» » FDI licensing needs to be toughened: official

Foreign direct investment (FDI) has surged to a record level this year but an official has said the government's licensing process will need to be more rigorous to avoid ineffectual and polluting projects.

Le Huu Quang Huy, director of the Investment Promotion Center for Central Vietnam, said Tuesday he expects the country to attract US$62 billion worth of FDI this year.

A few years ago there were few projects with an investment of more than US$1 billion, he said. But since last year Vietnam has attracted many FDI projects with a capital of several billion dollars - like the $6 billion oil refinery project in the southern province of Ba Ria - Vung Tau and a steel project worth $9.8 billion in the central Ninh Thuan Province.

Investment by foreign businesses in Vietnam in the last nine months has surpassed $57.12 billion, nearly a fivefold increase over the same period last year, according to the Foreign Investment Agency. Of this, $8.1 billion has been disbursed so far.

Huy explained the gap between the disbursed and registered amounts by saying it took time for investors to put together large sums.

Moreover, delays in handing over land for their projects slowed disbursements further, he said, noting in some cases investors had the license but not the land.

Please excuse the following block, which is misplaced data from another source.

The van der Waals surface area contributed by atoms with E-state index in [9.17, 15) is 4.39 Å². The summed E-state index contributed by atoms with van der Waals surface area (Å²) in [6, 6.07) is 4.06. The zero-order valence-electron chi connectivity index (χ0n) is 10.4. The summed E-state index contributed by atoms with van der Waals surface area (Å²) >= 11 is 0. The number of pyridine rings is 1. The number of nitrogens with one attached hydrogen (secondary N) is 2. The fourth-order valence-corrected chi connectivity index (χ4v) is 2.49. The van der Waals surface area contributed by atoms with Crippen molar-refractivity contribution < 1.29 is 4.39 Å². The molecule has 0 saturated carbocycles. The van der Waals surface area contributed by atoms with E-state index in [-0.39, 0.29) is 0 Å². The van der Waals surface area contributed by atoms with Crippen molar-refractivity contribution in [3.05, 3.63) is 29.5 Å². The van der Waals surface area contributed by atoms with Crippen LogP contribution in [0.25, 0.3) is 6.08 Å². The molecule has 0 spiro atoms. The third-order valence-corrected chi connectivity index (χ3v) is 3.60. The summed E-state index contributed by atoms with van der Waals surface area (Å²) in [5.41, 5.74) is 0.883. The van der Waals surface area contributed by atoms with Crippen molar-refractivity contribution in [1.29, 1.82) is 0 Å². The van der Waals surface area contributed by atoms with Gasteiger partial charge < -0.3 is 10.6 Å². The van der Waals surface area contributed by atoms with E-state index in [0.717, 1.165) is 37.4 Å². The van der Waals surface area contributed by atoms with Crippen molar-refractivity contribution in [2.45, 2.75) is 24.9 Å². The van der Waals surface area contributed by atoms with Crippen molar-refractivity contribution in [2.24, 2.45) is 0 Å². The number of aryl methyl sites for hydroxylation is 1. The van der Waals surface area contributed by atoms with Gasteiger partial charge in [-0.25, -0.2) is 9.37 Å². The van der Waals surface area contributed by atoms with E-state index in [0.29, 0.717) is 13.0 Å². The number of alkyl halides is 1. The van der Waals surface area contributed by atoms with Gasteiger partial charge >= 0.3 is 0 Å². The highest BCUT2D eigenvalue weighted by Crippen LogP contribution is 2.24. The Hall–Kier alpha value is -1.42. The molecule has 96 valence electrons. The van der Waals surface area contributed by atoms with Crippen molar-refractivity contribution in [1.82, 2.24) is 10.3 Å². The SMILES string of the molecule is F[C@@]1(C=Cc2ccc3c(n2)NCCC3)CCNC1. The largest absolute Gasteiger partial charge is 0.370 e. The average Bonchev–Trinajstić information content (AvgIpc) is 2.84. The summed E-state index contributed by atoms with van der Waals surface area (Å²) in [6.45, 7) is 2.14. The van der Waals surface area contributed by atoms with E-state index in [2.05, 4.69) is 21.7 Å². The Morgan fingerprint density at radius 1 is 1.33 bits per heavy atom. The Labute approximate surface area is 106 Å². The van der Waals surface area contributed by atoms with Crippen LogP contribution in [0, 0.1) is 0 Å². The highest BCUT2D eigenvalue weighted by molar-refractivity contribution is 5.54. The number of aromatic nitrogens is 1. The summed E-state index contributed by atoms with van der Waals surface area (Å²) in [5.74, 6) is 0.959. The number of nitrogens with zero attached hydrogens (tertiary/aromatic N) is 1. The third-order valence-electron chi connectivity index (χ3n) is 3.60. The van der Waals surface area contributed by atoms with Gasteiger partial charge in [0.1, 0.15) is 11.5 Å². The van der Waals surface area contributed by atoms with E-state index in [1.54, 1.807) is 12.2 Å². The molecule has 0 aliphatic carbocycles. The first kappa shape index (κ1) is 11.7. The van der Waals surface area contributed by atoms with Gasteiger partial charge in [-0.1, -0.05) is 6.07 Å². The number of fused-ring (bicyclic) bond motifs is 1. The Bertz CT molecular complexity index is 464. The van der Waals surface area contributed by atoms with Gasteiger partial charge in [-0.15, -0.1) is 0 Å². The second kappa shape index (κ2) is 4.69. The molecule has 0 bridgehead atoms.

The Foreign Investment Agency has set up a number of task forces to work with local authorities nationwide to check the status of FDI projects, he said.

Investors would have their licenses revoked if they fail to start construction after acquiring land, he warned.

Huy said the Ministry of Planning and Investment had reviewed the licensing process, which some experts think is too lax and has allowed many inefficient and polluting projects to go through. Some investors have even used their projects as a cover just to secure land which they sold to pocket windfall profits, he said.

In the longer term, Vietnam should set up a "filter" to help ministries and local authorities assess FDI projects more carefully before issuing licenses, he suggested.

The Foreign Investment Agency estimated investment in industry and construction accounted for 57 percent of total FDI this year, and in agriculture, forestry and fisheries, just 3 percent.

Huy said foreign investors have been uninterested in investing in agricultural projects mainly because profits are not attractive.

Vietnam lacks large-scale agricultural production, which discourages investors, he said. The government hopes $10 billion will be disbursed this year, compared to just $4.6 billion in 2007.

With $14.8 billion, Malaysia has climbed to first place on the list of 40 countries and territories that have invested in Vietnam in the past nine months.

In second place is Taiwan with $8.6 billion, followed by Japan, Brunei and Canada.

Source: Thanhnien News

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